|12||23||11/7/2011||Spatial Queries on non-euclidean space: land surface||25[CkNN-Land-Surface,VLDB09], 31[SP-Land-Surface,ACMGIS10]|
|14||28||11/23/2011||Thanksgiving Holiday, no class|
|15||29||11/28/2011||Project Presentation by USC teams (extend to 2 hours)|
Class projects are designed for students to learn how to use the state-of-the-art GeoSpatial software/tools/APIs in developing real-world geographical applications. Most of the projects require programming on Google Android Phone together with Oracle, Google Map, or other tools of the same kind. Sample applications are defined in the areas of location-based services, geographical information management, social networking, real-time traffic, online map services, urban mobile sensing, smart city/campus, etc. Six or seven projects will be defined and two students should form a team and pick one project. Students can form their own team to accomplish one project chosen on your own from the project list. You may also define your own project and team. But you need to convince the professor or the TA that your project is related to the course and the workload is reasonable.
ATTENTION: Here are only the sample projects. Please refer to project-slides for up-to-date information on projects.
(group of 2)
Rating, commenting, and taking pictures of food and restaurants on/around campus using their Droid phones. All the data are geotagged. Next, the user can upload data to GeoDB database. Students need to design the schema for their data stored in the database. Design and implement a webservice to query the database and generate an output XML file (the format of the XML is pre-defined). The webservice can take parameters (start and end time, space such as a bounding box, etc) to generate desired datasets. GymInfo(group of 2)
Users can use their Droid phones to input data about gym and track field, e.g., the crowdedness (from 1 to 5), the available treadmills, # of available racketball rooms, etc. The students should define the indicators for each sport facility. They can define indicator for the overall condition of the facility and they can define objects like treadmill and racketball room and rate the availableness of each type of objects. e.g., there are 2 racketball rooms available at 5pm. The data are geotagged automatically using the locations acquired by the built-in GPS. Next, users upload the data to the GeoDB database. Design and implement a webservice to query the database and generate an output XML file (the format of the XML is pre-defined). The webservice can take parameters (start and end time, etc) to generate desired datasets. iCollaborate (group of 2)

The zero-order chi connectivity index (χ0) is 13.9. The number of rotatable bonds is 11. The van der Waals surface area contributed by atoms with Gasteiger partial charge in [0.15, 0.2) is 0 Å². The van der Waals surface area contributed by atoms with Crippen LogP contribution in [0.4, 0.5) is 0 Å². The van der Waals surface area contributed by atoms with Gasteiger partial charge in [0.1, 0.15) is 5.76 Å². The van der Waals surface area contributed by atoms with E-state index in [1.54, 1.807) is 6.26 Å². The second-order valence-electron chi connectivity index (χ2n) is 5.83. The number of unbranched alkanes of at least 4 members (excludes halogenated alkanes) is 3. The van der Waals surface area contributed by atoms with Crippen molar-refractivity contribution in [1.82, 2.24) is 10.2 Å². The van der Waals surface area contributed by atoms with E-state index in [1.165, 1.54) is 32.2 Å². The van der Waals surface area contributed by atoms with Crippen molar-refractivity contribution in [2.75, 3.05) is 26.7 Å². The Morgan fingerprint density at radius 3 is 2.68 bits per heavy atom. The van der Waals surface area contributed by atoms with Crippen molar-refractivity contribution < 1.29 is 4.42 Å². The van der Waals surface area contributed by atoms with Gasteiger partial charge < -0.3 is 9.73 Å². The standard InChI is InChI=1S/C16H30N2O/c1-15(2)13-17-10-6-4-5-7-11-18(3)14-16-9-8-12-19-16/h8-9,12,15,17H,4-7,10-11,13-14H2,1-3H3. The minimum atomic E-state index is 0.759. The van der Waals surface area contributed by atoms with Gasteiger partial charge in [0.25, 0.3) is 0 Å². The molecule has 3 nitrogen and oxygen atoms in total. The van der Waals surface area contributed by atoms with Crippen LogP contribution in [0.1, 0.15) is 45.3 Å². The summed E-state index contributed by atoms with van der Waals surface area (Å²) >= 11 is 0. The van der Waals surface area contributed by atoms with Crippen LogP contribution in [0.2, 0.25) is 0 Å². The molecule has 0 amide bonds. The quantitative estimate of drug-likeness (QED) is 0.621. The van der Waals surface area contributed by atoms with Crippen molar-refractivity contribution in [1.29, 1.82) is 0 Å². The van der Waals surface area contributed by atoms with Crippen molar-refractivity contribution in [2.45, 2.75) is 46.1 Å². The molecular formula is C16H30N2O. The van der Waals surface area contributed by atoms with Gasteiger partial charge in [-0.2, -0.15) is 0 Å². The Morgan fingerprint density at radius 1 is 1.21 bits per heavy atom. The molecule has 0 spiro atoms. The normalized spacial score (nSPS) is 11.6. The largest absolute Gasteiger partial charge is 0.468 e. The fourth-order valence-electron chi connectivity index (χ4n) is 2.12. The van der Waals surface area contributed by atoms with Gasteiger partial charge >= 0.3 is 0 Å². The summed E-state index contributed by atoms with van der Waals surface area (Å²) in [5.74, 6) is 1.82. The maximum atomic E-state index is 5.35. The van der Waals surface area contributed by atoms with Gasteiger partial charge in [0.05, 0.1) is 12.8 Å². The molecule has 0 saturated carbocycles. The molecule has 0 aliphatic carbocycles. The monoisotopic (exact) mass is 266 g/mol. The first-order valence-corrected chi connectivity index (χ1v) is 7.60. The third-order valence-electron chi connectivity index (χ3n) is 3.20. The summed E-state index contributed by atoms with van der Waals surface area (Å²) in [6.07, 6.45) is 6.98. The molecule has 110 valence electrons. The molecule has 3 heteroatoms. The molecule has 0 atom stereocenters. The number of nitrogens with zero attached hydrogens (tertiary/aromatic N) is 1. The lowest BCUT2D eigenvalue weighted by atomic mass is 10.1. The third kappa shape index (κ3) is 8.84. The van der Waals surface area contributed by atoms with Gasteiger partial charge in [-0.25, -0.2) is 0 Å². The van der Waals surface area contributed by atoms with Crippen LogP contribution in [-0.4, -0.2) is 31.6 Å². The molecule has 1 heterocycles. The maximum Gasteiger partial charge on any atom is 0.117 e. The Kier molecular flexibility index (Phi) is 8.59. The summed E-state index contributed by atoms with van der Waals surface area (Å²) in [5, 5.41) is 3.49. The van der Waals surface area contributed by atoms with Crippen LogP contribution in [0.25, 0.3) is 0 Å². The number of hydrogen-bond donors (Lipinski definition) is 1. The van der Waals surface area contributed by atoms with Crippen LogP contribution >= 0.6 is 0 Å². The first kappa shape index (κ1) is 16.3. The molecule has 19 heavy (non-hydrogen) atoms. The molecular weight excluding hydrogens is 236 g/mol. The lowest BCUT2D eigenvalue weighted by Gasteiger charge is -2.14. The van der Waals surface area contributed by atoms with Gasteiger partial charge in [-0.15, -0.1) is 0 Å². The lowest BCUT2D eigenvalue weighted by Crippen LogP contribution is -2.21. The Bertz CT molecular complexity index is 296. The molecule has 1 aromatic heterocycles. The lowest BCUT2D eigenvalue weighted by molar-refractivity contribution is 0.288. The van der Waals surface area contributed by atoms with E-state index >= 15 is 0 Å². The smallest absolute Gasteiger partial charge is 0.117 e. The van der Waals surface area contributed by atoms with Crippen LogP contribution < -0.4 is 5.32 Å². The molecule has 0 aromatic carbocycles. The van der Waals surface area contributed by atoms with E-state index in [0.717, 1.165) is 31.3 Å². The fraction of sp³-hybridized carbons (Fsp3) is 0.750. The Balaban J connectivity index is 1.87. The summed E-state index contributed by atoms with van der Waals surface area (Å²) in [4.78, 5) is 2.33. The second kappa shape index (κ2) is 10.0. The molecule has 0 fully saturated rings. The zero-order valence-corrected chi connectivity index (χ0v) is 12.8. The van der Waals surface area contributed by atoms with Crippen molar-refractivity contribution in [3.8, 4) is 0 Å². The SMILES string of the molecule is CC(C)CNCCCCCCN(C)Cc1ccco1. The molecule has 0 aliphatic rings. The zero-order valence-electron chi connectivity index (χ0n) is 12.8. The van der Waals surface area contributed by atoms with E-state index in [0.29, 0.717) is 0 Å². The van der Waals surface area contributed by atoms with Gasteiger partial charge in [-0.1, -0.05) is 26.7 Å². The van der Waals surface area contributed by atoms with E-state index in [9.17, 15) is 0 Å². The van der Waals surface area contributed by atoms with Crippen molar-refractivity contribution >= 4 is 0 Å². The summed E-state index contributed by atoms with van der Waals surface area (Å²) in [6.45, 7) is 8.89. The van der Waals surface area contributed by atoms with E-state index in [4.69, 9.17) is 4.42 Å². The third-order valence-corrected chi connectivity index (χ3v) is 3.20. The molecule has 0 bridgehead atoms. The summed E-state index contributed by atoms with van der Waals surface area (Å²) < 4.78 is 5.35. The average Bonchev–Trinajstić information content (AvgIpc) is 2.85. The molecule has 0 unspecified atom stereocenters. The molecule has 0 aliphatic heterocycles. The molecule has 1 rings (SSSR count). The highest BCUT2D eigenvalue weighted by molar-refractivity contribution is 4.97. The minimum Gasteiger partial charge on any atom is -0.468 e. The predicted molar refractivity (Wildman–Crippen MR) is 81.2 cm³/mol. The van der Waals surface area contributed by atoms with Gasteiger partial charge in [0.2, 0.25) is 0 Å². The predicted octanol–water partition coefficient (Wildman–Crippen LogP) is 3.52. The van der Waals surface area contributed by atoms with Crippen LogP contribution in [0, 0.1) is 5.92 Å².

Consider a class of students who are geo-located at different places. They need to gather together once in a while to have some group discussion. Each student runs your application to share their location while deciding a place to meet (to minimize the total travel time/distance, etc.). The application can geo-spatially checkin the student if he/she arrives the meeting location, and checkout the student when he/she leaves. The checkin/checkout information (times tamped) is uploaded to the server for the record. The checkin and checkout information are stored in the database (Oracle) on a server. Consider a supervisor can login the system and check the status of each meeting (who were there, who were absent, etc).DroidProfiler (group of 2) GeoTimer(group of 2)
In this project, you are required to implement a mobile application which can record where you spend your time in your everyday life. The project, a.k.a. GeoTimer, is a Map based application, meaning you should show everything on a map basis. The GUI design is open to any imagination. However, you may take the following description as a starting example. You should show a map of your surrounding area when you first start the application and the map can zoom in to your current location (either obtained by GPS or by the network location). If there are already some timer defined before, show them as well. The user can tap the screen and define a timer for that location. For example, as a user, I can tap on the Leavey library and create a timer for recording how many hours I spent in the library. If a timer is a placemarker, the application only starts to roll the timer when the userís current location is on the placemarker and the timer should stop when the user leaves that location. The process should be automatically triggered by the location update event, not the user. You can allow some error range in order to make the application function well. PalHunter(group of 2)